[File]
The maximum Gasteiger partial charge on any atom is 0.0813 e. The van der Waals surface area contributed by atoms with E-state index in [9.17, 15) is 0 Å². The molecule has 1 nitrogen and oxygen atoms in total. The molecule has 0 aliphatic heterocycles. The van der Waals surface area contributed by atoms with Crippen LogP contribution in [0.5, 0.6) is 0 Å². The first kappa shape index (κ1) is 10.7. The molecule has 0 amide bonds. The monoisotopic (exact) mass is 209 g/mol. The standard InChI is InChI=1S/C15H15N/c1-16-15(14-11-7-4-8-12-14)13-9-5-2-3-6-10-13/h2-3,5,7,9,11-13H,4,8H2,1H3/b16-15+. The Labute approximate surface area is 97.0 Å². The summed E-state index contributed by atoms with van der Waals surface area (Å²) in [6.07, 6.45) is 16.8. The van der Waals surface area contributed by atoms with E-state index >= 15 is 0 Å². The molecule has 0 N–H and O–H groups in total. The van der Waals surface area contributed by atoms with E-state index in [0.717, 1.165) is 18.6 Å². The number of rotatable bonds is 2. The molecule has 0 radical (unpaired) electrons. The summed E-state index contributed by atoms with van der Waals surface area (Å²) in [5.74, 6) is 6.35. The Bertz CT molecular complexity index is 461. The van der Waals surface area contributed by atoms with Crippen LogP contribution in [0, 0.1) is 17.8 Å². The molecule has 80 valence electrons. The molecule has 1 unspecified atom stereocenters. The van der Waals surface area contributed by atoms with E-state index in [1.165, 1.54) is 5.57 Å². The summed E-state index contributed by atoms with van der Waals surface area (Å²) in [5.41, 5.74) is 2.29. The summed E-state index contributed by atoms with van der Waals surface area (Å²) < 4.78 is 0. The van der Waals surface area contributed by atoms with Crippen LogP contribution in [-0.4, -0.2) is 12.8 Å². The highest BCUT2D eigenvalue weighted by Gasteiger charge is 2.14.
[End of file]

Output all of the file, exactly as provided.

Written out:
The maximum Gasteiger partial charge on any atom is 0.0813 e. The van der Waals surface area contributed by atoms with E-state index in [9.17, 15) is 0 Å². The molecule has 1 nitrogen and oxygen atoms in total. The molecule has 0 aliphatic heterocycles. The van der Waals surface area contributed by atoms with Crippen LogP contribution in [0.5, 0.6) is 0 Å². The first kappa shape index (κ1) is 10.7. The molecule has 0 amide bonds. The monoisotopic (exact) mass is 209 g/mol. The standard InChI is InChI=1S/C15H15N/c1-16-15(14-11-7-4-8-12-14)13-9-5-2-3-6-10-13/h2-3,5,7,9,11-13H,4,8H2,1H3/b16-15+. The Labute approximate surface area is 97.0 Å². The summed E-state index contributed by atoms with van der Waals surface area (Å²) in [6.07, 6.45) is 16.8. The van der Waals surface area contributed by atoms with E-state index >= 15 is 0 Å². The molecule has 0 N–H and O–H groups in total. The van der Waals surface area contributed by atoms with E-state index in [0.717, 1.165) is 18.6 Å². The number of rotatable bonds is 2. The molecule has 0 radical (unpaired) electrons. The summed E-state index contributed by atoms with van der Waals surface area (Å²) in [5.74, 6) is 6.35. The Bertz CT molecular complexity index is 461. The van der Waals surface area contributed by atoms with Crippen LogP contribution in [0, 0.1) is 17.8 Å². The molecule has 80 valence electrons. The molecule has 1 unspecified atom stereocenters. The van der Waals surface area contributed by atoms with E-state index in [1.165, 1.54) is 5.57 Å². The summed E-state index contributed by atoms with van der Waals surface area (Å²) in [5.41, 5.74) is 2.29. The summed E-state index contributed by atoms with van der Waals surface area (Å²) < 4.78 is 0. The van der Waals surface area contributed by atoms with Crippen LogP contribution in [-0.4, -0.2) is 12.8 Å². The highest BCUT2D eigenvalue weighted by Gasteiger charge is 2.14.